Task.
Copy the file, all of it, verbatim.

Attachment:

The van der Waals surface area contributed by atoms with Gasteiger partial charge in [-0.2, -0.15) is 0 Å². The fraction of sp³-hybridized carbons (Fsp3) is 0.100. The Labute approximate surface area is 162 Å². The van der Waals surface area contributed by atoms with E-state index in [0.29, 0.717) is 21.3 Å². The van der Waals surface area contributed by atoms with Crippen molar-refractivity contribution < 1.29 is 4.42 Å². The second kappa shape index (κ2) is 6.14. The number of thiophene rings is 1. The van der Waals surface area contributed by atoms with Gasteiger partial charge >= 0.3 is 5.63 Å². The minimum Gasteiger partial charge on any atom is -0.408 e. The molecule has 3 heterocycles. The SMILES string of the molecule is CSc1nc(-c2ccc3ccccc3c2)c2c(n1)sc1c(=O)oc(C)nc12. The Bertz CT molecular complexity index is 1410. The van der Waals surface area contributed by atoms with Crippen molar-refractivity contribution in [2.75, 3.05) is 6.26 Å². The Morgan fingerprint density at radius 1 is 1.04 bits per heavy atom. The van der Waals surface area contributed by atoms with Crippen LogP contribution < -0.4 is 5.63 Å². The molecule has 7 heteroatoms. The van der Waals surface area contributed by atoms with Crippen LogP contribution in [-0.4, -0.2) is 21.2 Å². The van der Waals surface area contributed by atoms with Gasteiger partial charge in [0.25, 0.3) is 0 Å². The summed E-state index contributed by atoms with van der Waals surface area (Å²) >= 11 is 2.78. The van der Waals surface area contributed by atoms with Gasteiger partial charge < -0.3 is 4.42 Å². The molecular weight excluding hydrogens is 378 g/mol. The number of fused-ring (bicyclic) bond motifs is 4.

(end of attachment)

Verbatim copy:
The van der Waals surface area contributed by atoms with Gasteiger partial charge in [-0.2, -0.15) is 0 Å². The fraction of sp³-hybridized carbons (Fsp3) is 0.100. The Labute approximate surface area is 162 Å². The van der Waals surface area contributed by atoms with E-state index in [0.29, 0.717) is 21.3 Å². The van der Waals surface area contributed by atoms with Crippen molar-refractivity contribution < 1.29 is 4.42 Å². The second kappa shape index (κ2) is 6.14. The number of thiophene rings is 1. The van der Waals surface area contributed by atoms with Gasteiger partial charge >= 0.3 is 5.63 Å². The minimum Gasteiger partial charge on any atom is -0.408 e. The molecule has 3 heterocycles. The SMILES string of the molecule is CSc1nc(-c2ccc3ccccc3c2)c2c(n1)sc1c(=O)oc(C)nc12. The Bertz CT molecular complexity index is 1410. The van der Waals surface area contributed by atoms with Crippen molar-refractivity contribution in [2.75, 3.05) is 6.26 Å². The Morgan fingerprint density at radius 1 is 1.04 bits per heavy atom. The van der Waals surface area contributed by atoms with Crippen LogP contribution < -0.4 is 5.63 Å². The molecule has 7 heteroatoms. The van der Waals surface area contributed by atoms with Crippen LogP contribution in [-0.4, -0.2) is 21.2 Å². The van der Waals surface area contributed by atoms with Gasteiger partial charge in [0.25, 0.3) is 0 Å². The summed E-state index contributed by atoms with van der Waals surface area (Å²) >= 11 is 2.78. The van der Waals surface area contributed by atoms with Gasteiger partial charge < -0.3 is 4.42 Å². The molecular weight excluding hydrogens is 378 g/mol. The number of fused-ring (bicyclic) bond motifs is 4.